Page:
Excessively pruned spruces in Unionville prompts neighbours to demand more action from city

It took years for trees to grow up, but only minutes to cut down.

Eighty per cent of two 40-foot spruce trees’ branches were cut down by a homeowner and contractor in Unionville, according to neighbour Lester Wong, who claimed the underlying intention is to injure and eventually kill the two trees — so they can then be removed.

Wong is not the only one who believes the trees were over pruned. Tim Cheung, who has lived in the neighbourhood for almost 30 years and also serves as the captain of the neighbourhood watch committee, is aware of the tree trimming as well.

“I can't speculate on their intentions,” Cheung said, “but the pruned trees are really ugly.”

The City of Markham is not able to provide more details on specific properties due to privacy issues.

“In general, when a violation has been identified, staff issue a bylaw order with corrective actions where required,” comments Christopher Bullen, manager of bylaw services, bylaw enforcement and regulatory services. “Order conditions may vary based on type of infraction, such as illegal removal of trees and injury without permit.”

He encourages the residents of Markham to reach out to tree preservation staff if they have any questions about tree removal or tree pruning on their property.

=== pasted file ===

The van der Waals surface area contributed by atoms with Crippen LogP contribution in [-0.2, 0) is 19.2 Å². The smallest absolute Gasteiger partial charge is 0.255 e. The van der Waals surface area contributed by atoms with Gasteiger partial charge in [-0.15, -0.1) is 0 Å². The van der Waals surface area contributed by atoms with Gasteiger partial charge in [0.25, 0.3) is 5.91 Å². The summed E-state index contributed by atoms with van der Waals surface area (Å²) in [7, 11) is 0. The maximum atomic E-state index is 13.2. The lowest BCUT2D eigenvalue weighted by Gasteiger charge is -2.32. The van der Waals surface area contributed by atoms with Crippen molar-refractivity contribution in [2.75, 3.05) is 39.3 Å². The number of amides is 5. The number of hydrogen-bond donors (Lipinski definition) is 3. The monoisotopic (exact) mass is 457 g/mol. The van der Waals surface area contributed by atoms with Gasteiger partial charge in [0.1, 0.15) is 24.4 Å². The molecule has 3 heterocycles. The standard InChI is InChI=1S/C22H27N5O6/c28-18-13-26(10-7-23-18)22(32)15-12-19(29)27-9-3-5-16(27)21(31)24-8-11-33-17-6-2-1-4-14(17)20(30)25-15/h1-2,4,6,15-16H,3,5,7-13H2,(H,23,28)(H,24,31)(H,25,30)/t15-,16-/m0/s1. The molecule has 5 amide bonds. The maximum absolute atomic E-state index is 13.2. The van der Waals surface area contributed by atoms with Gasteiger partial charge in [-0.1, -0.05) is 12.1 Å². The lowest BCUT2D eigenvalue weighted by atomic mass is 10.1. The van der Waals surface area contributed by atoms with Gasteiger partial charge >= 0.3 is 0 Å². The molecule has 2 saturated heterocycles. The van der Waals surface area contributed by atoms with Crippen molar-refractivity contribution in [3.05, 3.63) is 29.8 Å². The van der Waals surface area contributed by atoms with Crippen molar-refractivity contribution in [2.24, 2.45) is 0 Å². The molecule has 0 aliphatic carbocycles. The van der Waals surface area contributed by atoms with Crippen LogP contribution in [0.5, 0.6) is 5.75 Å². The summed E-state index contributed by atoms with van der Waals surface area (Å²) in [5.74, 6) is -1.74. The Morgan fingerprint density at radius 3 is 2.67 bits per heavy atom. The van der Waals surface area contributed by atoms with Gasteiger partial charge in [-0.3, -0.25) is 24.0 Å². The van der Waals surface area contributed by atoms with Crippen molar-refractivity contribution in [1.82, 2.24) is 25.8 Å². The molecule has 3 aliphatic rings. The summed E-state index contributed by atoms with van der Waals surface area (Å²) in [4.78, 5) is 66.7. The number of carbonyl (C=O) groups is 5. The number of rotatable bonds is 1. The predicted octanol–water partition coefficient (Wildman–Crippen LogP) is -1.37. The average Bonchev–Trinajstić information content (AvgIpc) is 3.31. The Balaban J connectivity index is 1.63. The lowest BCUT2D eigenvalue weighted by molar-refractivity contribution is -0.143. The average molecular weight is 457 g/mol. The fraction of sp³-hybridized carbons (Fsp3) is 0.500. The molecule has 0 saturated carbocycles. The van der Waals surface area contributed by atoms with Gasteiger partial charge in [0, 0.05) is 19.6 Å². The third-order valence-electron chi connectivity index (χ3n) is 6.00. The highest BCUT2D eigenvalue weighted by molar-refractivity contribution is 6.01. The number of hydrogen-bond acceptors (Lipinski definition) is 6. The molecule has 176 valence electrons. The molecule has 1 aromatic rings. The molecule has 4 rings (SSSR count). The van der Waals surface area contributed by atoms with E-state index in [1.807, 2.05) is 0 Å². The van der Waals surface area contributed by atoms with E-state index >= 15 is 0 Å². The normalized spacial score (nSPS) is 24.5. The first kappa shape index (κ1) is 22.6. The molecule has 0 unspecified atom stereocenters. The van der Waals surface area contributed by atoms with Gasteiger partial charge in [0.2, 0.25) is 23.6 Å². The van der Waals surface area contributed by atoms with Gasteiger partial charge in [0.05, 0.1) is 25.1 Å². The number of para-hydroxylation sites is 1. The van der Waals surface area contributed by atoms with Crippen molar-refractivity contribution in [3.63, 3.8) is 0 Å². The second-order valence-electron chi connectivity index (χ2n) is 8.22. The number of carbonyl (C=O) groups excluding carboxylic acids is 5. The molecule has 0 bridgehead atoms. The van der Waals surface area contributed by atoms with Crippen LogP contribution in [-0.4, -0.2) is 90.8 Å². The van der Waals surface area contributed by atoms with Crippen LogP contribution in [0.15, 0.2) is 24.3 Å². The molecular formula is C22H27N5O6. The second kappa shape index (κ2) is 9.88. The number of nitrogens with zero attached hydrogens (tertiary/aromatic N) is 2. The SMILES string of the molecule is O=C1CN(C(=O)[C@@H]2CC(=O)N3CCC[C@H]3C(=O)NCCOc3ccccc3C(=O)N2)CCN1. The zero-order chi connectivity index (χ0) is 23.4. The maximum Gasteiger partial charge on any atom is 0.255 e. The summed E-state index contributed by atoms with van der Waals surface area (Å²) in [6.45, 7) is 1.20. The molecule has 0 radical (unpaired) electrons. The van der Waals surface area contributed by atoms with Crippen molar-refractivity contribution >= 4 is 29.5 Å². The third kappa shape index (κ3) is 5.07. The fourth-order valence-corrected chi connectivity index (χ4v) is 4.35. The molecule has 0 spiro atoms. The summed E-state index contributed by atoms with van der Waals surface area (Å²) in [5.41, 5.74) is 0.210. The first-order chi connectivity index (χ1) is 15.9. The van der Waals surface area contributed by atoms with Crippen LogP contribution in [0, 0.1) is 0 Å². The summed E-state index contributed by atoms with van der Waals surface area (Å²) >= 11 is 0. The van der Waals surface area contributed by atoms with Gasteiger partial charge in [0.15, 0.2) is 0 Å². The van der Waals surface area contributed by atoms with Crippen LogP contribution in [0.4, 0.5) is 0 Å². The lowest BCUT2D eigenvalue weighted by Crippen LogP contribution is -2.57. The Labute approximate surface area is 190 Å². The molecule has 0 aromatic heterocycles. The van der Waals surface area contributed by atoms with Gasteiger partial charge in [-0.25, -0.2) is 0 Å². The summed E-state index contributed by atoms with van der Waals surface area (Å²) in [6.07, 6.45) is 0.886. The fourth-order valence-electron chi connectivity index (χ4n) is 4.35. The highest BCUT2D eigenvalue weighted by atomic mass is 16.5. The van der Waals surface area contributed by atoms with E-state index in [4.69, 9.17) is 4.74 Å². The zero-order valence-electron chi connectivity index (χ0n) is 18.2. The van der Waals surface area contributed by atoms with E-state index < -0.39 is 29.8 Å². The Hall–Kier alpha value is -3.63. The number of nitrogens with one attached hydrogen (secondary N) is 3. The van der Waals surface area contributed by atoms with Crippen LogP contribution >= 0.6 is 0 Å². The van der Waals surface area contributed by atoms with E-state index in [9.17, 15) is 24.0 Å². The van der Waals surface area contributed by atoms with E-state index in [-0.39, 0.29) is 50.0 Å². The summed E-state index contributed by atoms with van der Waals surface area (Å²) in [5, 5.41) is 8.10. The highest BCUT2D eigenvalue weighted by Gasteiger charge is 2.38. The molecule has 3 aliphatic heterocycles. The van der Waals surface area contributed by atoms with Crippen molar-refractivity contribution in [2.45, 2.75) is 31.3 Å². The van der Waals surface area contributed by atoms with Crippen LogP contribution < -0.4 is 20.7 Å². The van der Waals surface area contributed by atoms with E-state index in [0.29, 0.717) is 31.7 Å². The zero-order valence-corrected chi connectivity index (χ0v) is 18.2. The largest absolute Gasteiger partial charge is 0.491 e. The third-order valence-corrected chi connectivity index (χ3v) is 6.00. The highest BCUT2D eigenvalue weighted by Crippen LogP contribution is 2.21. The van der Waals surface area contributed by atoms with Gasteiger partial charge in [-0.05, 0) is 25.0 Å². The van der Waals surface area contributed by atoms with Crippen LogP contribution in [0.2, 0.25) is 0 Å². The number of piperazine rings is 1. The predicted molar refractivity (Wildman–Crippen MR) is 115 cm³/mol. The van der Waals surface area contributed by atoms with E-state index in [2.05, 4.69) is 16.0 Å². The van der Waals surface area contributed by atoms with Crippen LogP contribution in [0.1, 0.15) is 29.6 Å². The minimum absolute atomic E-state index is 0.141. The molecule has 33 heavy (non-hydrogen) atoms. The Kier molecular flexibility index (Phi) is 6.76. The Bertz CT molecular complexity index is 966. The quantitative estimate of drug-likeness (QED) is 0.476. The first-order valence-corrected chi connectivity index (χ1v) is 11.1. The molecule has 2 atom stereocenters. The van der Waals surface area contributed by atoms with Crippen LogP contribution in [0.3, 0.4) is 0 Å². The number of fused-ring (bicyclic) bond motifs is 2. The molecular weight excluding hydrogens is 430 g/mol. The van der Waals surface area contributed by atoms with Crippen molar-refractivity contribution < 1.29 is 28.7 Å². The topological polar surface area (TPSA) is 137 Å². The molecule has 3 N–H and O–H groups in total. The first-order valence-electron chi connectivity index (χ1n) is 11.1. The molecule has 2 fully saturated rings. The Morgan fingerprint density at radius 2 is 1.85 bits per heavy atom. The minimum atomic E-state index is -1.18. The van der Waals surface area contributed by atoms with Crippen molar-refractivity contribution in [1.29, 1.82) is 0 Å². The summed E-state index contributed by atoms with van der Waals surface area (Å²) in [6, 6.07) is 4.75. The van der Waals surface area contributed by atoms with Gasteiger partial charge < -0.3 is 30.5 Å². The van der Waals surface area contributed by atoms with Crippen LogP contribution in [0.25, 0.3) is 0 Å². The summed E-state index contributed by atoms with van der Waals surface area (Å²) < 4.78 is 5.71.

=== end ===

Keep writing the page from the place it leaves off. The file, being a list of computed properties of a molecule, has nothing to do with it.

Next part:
Coun. Reid McAlpine from Ward 3, Unionville, verifies the city received complaints regarding the same property in 2021, and no further pruning was observed after that. Since the two trees remained alive, a fine of $300 per tree to plant six new trees was placed and the owner complied.

McAlpine says anyone contravening the tree preservation bylaw and found guilty of an offence will be subject to penalties.

But Wong insisted the fine is not enough, and considers the penalty an encouragement rather than a sufficient deterrent. He believes a couple of hundred dollars is nothing compared to the benefits homeowners can get after redeveloping the properties for much higher values. “This happens far too often,” he said.

Cheung agrees with Wong that much more needs to be done to prevent such things from happening, and the first priority is education on how to prune a tree properly.

“A lot of property owners choose to deal with the trees by contractors rather than by professional arborists due to lack of knowledge and understanding,” explains Mike Watson, certified arborist from Shady Lane Expert Tree Care Ltd. in Stouffville.

For a city tree, permission to prune is granted only to a qualified arborist. For trees on private property, owners may hire whomever they want, but Watson adds, “I don't hire an electrician to do my plumbing.”

McAlpine points out a lot trees get damaged, not because people are trying to kill the tree, but they give the job to somebody who doesn’t know what they are doing.

“The city is in the process to revise its tree protection bylaw,” says the councillor. “I will be pushing forward licensing the arborists, just like we’ve licensed people who pave driveways. I think anybody who is working on trees in Markham should be licensed.”

Scarlett Liu, Local Journalism Initiative Reporter, Economist & Sun